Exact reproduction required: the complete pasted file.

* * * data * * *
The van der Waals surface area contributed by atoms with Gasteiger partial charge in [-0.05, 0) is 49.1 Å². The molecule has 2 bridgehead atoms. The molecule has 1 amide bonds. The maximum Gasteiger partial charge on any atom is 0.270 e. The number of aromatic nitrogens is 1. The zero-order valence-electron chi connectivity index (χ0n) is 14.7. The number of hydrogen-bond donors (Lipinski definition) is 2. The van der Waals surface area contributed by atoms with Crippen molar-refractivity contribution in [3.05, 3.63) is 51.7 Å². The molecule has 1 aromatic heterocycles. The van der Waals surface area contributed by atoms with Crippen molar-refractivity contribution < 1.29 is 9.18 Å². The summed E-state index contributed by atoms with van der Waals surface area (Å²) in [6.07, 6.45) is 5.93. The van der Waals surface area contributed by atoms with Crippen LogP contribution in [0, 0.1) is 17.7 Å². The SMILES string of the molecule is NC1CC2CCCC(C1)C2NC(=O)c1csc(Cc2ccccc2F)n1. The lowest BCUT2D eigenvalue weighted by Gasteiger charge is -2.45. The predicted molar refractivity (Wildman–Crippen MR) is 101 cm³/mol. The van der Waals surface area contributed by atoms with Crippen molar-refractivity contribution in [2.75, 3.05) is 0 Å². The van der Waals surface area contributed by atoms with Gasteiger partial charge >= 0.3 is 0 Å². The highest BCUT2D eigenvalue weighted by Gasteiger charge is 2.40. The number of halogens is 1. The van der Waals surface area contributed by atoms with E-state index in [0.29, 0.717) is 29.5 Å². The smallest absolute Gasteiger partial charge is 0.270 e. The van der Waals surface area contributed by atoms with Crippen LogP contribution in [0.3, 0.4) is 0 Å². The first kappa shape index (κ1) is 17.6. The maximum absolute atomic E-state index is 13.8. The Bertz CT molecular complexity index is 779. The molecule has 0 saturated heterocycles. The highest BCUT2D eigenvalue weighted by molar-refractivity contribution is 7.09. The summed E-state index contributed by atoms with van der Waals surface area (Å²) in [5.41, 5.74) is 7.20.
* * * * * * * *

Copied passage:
The van der Waals surface area contributed by atoms with Gasteiger partial charge in [-0.05, 0) is 49.1 Å². The molecule has 2 bridgehead atoms. The molecule has 1 amide bonds. The maximum Gasteiger partial charge on any atom is 0.270 e. The number of aromatic nitrogens is 1. The zero-order valence-electron chi connectivity index (χ0n) is 14.7. The number of hydrogen-bond donors (Lipinski definition) is 2. The van der Waals surface area contributed by atoms with Crippen molar-refractivity contribution in [3.05, 3.63) is 51.7 Å². The molecule has 1 aromatic heterocycles. The van der Waals surface area contributed by atoms with Crippen molar-refractivity contribution < 1.29 is 9.18 Å². The summed E-state index contributed by atoms with van der Waals surface area (Å²) in [6.07, 6.45) is 5.93. The van der Waals surface area contributed by atoms with Crippen LogP contribution in [0, 0.1) is 17.7 Å². The SMILES string of the molecule is NC1CC2CCCC(C1)C2NC(=O)c1csc(Cc2ccccc2F)n1. The lowest BCUT2D eigenvalue weighted by Gasteiger charge is -2.45. The predicted molar refractivity (Wildman–Crippen MR) is 101 cm³/mol. The van der Waals surface area contributed by atoms with Crippen molar-refractivity contribution in [2.75, 3.05) is 0 Å². The van der Waals surface area contributed by atoms with Gasteiger partial charge >= 0.3 is 0 Å². The highest BCUT2D eigenvalue weighted by Gasteiger charge is 2.40. The number of halogens is 1. The van der Waals surface area contributed by atoms with E-state index in [0.29, 0.717) is 29.5 Å². The smallest absolute Gasteiger partial charge is 0.270 e. The van der Waals surface area contributed by atoms with Crippen LogP contribution in [0.3, 0.4) is 0 Å². The first kappa shape index (κ1) is 17.6. The maximum absolute atomic E-state index is 13.8. The Bertz CT molecular complexity index is 779. The molecule has 0 saturated heterocycles. The highest BCUT2D eigenvalue weighted by molar-refractivity contribution is 7.09. The summed E-state index contributed by atoms with van der Waals surface area (Å²) in [5.41, 5.74) is 7.20.